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The COVID-19 Chronicle: An Analysis Of Institutional Execution Of The Constitutional Mandate

Jayati Sinha & Samridhi Nain
18 May 2021 10:18 AM GMT
The COVID-19 Chronicle: An Analysis Of Institutional Execution Of The Constitutional Mandate

Background of Constitutional Obligation: Access of Right to Health When faced with determining issues of medico-legal significance, Indian courts have emphatically highlighted the constitutional obligation cast upon the government to lend paramountcy to the safety and wellbeing of the citizenry. In the Paschim Banga Khet Mazdoor Samity & Others case, the Supreme Court emphasised...

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Background of Constitutional Obligation: Access of Right to Health

When faced with determining issues of medico-legal significance, Indian courts have emphatically highlighted the constitutional obligation cast upon the government to lend paramountcy to the safety and wellbeing of the citizenry. In the Paschim Banga Khet Mazdoor Samity & Others case, the Supreme Court emphasised that as a welfare state, the improvement of public health is a primary duty, hence, it is obligated to provide adequate medical facilities to citizens. This duty is constitutionally endorsed through Article 21 and Article 47 which obligates the government to provide ease of access to quality health care through hospitals and health centres without placing any qualifications on such access. But due to the limited medical resources available, such 'qualifications' are enforced as part and parcel of the Executive's policy, which the Court is generally reluctant to traverse.

Such reluctance was also demonstrated in the 1998 case of Ram Lubhaya Bagga which makes Justice A.P. Misra's words seem prophetic given the present public policy circumstances. The judgment analysed the policy decisions implemented by the government for reimbursement of the government employees' medical expenses. Affirming the State's right to formulate and modify its policy, the Court held that testing the validity, utility or beneficiality of a policy 'does not normally fall within the domain of any court except where it is arbitrary or violative of any constitutional, statutory or any other provision of law'. The Court's apprehension arose due to its reliance on facts set out on affidavits which may prove to be 'dangerous'.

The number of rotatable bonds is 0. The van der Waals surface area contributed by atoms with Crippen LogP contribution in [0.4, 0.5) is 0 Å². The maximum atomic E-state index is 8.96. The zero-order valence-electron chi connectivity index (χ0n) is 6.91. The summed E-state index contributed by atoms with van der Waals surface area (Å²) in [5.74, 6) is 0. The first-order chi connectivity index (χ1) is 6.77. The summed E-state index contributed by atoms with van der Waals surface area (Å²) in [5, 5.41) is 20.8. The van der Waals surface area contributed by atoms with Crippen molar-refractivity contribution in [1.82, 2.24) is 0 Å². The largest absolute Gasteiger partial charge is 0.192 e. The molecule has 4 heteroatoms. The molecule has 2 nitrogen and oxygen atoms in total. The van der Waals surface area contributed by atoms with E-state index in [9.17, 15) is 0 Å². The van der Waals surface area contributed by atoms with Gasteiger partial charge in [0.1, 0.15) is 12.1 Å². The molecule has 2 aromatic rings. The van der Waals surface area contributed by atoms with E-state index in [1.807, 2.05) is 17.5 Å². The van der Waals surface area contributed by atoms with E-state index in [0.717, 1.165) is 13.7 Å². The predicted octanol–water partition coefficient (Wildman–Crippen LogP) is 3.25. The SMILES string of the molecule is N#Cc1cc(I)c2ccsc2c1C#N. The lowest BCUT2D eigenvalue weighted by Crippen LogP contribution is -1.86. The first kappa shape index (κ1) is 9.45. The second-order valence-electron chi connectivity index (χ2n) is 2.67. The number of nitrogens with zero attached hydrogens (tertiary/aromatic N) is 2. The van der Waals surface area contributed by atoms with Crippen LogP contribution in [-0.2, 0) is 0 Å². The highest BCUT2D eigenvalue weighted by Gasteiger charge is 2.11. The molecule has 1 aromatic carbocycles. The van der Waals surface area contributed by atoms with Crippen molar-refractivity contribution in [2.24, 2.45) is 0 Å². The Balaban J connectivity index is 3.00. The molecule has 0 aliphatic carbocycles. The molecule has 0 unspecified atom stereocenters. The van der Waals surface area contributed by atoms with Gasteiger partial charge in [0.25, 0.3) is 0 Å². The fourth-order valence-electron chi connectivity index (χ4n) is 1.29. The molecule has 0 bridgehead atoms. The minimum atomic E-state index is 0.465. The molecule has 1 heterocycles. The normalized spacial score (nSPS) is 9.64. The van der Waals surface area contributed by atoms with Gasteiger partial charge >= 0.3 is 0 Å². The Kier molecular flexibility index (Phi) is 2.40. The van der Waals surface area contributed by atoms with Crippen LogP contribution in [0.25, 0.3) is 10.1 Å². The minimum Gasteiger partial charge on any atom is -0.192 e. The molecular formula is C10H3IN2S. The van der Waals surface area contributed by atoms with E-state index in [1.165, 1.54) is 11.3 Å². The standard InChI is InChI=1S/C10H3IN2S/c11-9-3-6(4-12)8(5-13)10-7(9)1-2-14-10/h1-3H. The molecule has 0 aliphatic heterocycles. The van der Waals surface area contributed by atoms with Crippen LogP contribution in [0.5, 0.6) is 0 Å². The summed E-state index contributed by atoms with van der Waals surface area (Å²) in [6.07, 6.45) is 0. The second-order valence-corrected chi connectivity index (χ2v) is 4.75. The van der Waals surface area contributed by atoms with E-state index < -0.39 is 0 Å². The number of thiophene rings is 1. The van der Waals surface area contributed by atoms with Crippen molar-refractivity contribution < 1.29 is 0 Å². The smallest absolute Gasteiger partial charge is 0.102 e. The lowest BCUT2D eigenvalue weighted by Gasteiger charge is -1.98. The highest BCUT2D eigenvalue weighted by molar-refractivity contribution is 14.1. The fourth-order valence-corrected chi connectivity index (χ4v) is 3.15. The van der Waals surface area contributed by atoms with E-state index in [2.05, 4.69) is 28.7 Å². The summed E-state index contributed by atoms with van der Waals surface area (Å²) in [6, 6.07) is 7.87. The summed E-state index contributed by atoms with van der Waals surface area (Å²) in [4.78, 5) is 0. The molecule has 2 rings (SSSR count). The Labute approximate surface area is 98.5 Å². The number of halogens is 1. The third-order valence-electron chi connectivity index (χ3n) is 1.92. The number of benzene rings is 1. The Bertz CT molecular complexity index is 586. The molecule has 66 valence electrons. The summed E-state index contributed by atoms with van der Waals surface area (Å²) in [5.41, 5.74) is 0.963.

The Judicial Camouflage of Executive Functions

The Courts are not placed in an appropriate position for the development of policy as also demonstrated by the Patna High Court's remarks that courts can be misled by false assurances through affidavits. But false affidavits are not the only restraints on judicial power. Territorial restraints of the Delhi High Court orders have been ineffectual to compel Haryana government to open up borders for providing oxygen tankers to the non-industrial state. Though the Court resorted to issuance of showcause contempt notice against the Central Government, the challenge of the notice in the Supreme Court to delay its implementation proves that Judiciary cannot compensate for Executive's infirmities. But Courts have attempted to jerk the Executive in action by constituting a Task Force and demanding plans of action from the Central government.

The hesitation of Executive to take action according to regional capacity due to fear of blame has evolved it as a mere vehicle for enacting States' discordant policies. Such as in Uttar Pradesh where the government's letter referral policy caused much uproar. According to the policy the Chief Medical Officer was required to address a letter to the hospital after checking the patient's RT-PCR test report (which itself is in short supply) to ensure only severe cases were provided with hospital beds. Though the policy has been retracted, it proves that the State governments have resorted to excessively restricted measures to ensure supply of medical provisions in whatsoever limited manner.

This has led to an enhancement of spillovers with regard to COVID-19 patients seeking admission in nearby states' hospitals while supply of oxygen and other medical resources are being arranged pursuant to judicial orders only.

 Enlisting The Disregard of Constitutional Mechanisms

The Central government's neglect of the State governments while devising a national policy became especially pronounced when Phase III of the vaccination programme was implemented. This led to shut down of several vaccination centres in Delhi and Maharashtra due to shortage of vaccines; and remained in ignorance of digitally illiterate citizen's capacity to book slots at the vaccination centres. The Central Government's export of over 7.47 crore doses in adherence to the commercial agreements and vaccine alliance programme have led several states such as Uttar Pradesh, Maharashtra, and Delhi to resort to releasing global tenders for procurement of vaccines. It is speculated that the tenders may not receive a positive response for two reasons: a. the suppliers are suffering from a backlog of upto millions of doses due to suppliers' incapacity to keep up with demands; b. an increased competition amongst the States will only benefit private players & strain the States' depleting financial resources.